Mark Steyn Victorious... But Don't Celebrate Yet

"Aw nuts, we won."

Earlier this year, Maclean's columnist Andrew Coyne dutifully live-blogged the proceedings when his magazine, Canada's oldest newsweekly, and his fellow columnist Mark Steyn were "tried" by the British Columbia Human Rights Tribunal (BCHRT) for the "crime" of "flagrant Islamophobia." The complaint, brought by the Canadian Islamic Congress (CIC), focused on an excerpt from Steyn's bestselling book America Alone: The End of the World as We Know It, published in Maclean's two years earlier (see "Mark Steyn vs. the Sock Puppets"). The CIC objected to everything from Steyn's "tone" and "use of sarcasm," to his use of accurate, albeit unsettling, quotations made not by a white supremacist skinhead, mind you, but by a Norwegian imam, boasting that European Muslims were "breeding like mosquitoes."

At the end of the five-day hearing (see "The Kafkaesque Show Trial of Mark Steyn") Coyne said he hoped his employer and colleague would lose:

My hope is that it will go to appeal -- in other words, I'm hoping that we lose this at the hearing level and that we appeal it to a proper court of law, as opposed to these quasi-judicial tribunals, and at that proper court of law that we make the constitutional argument that this is an infringement of our charter rights to freedom of the press. I believe that's what we'll do if we lose the case.

On October 10, 2008, mid-afternoon on the Friday before a long weekend, with reporters preoccupied with a Canadian federal election only days away, the BCHRT issued its ruling on the case against Steyn and Maclean's: on the charge of "exposing the complainants to hatred or contempt based on their religion" -- not guilty.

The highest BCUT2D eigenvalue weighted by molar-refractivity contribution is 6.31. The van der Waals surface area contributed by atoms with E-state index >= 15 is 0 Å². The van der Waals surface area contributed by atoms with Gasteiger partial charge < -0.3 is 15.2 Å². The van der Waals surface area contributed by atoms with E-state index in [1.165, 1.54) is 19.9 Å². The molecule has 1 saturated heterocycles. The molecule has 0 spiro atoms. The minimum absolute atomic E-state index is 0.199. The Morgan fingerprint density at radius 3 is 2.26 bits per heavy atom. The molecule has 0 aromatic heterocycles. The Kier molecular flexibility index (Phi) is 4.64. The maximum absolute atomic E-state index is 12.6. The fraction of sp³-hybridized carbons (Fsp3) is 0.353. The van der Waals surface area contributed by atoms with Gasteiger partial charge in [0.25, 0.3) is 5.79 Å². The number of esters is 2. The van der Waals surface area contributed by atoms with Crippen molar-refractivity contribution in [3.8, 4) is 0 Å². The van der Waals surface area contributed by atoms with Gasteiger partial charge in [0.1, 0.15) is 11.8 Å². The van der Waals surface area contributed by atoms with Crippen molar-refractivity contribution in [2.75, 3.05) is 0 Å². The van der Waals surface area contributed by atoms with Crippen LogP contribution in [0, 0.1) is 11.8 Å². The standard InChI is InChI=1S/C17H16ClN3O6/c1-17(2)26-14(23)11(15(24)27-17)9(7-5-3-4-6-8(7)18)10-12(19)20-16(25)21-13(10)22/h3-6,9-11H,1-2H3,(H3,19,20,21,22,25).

Hence Coyne's disappointment.

"Be clear on this," Coyne blogged right after the verdict came down:

It is no victory to be told by a shadowy government agency that you will be permitted to publish. This ruling only preserves the tribunal from utterly discrediting itself, and as such keeps alive the possibility that some other complainant can drag Maclean's or any other media organization through yet another travesty half-a-continent away, at great expense of time and money. It also prevents Maclean's from appealing the tribunal's decision to an actual court, wherein it might have had the relevant section of the B.C. human rights laws thrown out on constitutional grounds. (Or does it? Can you appeal when you win?)

Who knows? Not even the Canadian Human Rights bureaucracy itself, in all likelihood. Its commissions and tribunals often make up the rules as they go along. And why not? They operate outside the criminal justice system in an Orwellian world of their own. Centuries-old English common law rules of evidence don't apply. Truth is no defense. Neither is intent. Defendants are presumed guilty rather than innocent. Commissioners can seize a defendant's computer without a warrant. In direct defiance of a Canadian Supreme Court decision regarding appropriate punishments for convicted murderers, guilty HRC defendants have been ordered to apologize to their accusers and, in the case of a Christian pastor found guilty of "homophobia," even sentenced to lifetime speech bans.